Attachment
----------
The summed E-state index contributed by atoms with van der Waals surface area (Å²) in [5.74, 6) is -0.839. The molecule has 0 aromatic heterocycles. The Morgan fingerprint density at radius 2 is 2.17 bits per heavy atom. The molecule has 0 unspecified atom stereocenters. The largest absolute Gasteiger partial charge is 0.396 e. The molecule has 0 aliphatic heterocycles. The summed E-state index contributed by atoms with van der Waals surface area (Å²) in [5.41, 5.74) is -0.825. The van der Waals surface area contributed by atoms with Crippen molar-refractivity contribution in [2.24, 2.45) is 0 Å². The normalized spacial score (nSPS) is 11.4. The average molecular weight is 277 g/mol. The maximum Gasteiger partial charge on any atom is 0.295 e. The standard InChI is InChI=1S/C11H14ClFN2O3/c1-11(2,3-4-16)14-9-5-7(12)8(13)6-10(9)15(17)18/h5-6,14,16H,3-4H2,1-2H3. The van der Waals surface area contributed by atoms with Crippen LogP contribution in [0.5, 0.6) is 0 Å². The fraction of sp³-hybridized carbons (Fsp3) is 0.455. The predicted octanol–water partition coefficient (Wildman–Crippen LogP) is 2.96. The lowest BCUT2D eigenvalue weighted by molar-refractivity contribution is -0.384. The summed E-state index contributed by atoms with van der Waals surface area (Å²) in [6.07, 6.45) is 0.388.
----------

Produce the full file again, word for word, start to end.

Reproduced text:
The summed E-state index contributed by atoms with van der Waals surface area (Å²) in [5.74, 6) is -0.839. The molecule has 0 aromatic heterocycles. The Morgan fingerprint density at radius 2 is 2.17 bits per heavy atom. The molecule has 0 unspecified atom stereocenters. The largest absolute Gasteiger partial charge is 0.396 e. The molecule has 0 aliphatic heterocycles. The summed E-state index contributed by atoms with van der Waals surface area (Å²) in [5.41, 5.74) is -0.825. The van der Waals surface area contributed by atoms with Crippen molar-refractivity contribution in [2.24, 2.45) is 0 Å². The normalized spacial score (nSPS) is 11.4. The average molecular weight is 277 g/mol. The maximum Gasteiger partial charge on any atom is 0.295 e. The standard InChI is InChI=1S/C11H14ClFN2O3/c1-11(2,3-4-16)14-9-5-7(12)8(13)6-10(9)15(17)18/h5-6,14,16H,3-4H2,1-2H3. The van der Waals surface area contributed by atoms with Crippen LogP contribution in [0.5, 0.6) is 0 Å². The fraction of sp³-hybridized carbons (Fsp3) is 0.455. The predicted octanol–water partition coefficient (Wildman–Crippen LogP) is 2.96. The lowest BCUT2D eigenvalue weighted by molar-refractivity contribution is -0.384. The summed E-state index contributed by atoms with van der Waals surface area (Å²) in [6.07, 6.45) is 0.388.